A couple of days ago, I blogged about my elementary school years. You can read about it here, and probably should read about it first before you read this post about my high school years.

As I mentioned in my origins post, my mother sent me to live with my father in a predominately immigrant dominant community when I was in the eighth grade. I came home to live with my mother when I was in the ninth grade. It was in the ninth grade during my first year of high school when I took my first formal Spanish class. I don’t remember very clearly my high school years, but what I do remember was my Spanish class on the first day of school. The teacher exposed us to the alphabet in English by giving us the Spanish alphabet with a cheat sheet regarding the Spanish pronunciation. For example, next to the letter “b” had “bay” written as the way to pronounce the word. My Spanish professor was a white man who through the mormon church had lived in Peru for a number of years.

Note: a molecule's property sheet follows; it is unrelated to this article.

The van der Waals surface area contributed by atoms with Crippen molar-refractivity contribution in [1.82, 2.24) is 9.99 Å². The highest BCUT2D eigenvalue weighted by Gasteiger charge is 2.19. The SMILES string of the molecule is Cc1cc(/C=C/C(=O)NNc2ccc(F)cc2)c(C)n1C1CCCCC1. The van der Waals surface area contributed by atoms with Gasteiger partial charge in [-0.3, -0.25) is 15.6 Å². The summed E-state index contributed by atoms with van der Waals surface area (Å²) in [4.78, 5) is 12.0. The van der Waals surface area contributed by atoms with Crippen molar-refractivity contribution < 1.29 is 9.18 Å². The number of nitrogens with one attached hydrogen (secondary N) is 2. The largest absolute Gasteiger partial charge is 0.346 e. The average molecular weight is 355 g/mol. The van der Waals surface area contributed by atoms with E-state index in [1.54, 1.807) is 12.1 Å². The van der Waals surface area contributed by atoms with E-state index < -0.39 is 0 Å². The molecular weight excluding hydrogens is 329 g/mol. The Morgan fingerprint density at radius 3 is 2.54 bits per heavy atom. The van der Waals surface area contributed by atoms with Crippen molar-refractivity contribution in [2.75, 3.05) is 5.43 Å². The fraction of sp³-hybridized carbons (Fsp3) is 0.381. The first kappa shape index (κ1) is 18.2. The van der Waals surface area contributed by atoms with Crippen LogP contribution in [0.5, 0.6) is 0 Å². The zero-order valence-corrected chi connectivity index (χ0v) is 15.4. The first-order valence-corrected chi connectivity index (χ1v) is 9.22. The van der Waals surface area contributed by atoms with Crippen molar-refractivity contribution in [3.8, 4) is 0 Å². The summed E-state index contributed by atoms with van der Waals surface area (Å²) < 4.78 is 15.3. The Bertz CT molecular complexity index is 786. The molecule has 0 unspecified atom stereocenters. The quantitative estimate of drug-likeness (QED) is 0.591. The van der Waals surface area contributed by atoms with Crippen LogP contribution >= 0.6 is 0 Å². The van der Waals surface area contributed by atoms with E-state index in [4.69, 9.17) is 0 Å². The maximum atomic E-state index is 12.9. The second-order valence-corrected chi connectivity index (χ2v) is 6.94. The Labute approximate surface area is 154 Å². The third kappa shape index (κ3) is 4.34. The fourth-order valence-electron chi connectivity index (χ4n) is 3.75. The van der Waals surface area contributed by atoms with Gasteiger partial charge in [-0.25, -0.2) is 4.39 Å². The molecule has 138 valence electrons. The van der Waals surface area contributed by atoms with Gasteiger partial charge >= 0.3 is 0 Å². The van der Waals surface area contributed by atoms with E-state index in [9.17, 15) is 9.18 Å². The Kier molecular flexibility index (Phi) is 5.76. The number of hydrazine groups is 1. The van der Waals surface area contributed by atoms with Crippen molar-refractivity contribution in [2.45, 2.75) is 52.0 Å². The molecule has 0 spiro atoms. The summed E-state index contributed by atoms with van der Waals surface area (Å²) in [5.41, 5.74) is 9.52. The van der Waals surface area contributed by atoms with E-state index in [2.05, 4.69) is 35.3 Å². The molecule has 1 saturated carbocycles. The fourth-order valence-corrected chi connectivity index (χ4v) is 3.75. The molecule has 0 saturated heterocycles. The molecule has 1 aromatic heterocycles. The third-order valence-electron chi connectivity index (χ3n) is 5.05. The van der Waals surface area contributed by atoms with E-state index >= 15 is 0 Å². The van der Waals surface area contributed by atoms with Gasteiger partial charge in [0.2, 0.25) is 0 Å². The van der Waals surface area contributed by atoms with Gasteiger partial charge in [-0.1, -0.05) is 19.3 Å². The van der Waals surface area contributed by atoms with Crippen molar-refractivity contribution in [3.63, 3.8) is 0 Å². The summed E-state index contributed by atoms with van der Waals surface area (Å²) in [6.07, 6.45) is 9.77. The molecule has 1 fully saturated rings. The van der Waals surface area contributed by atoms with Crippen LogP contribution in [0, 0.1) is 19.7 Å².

I really loved my Spanish class and had the same teacher for almost three years. In the middle of my eleventh grade class, my Spanish teacher moved me into an honor’s Spanish class with another teacher. My teacher was from Mexico, and the entire class was taught in Spanish (much differently than my first Spanish teacher). It was primarily literature-based. I was a bit in culture shock, because I had never been in a class that was conducted all in Spanish, but I quickly got over that.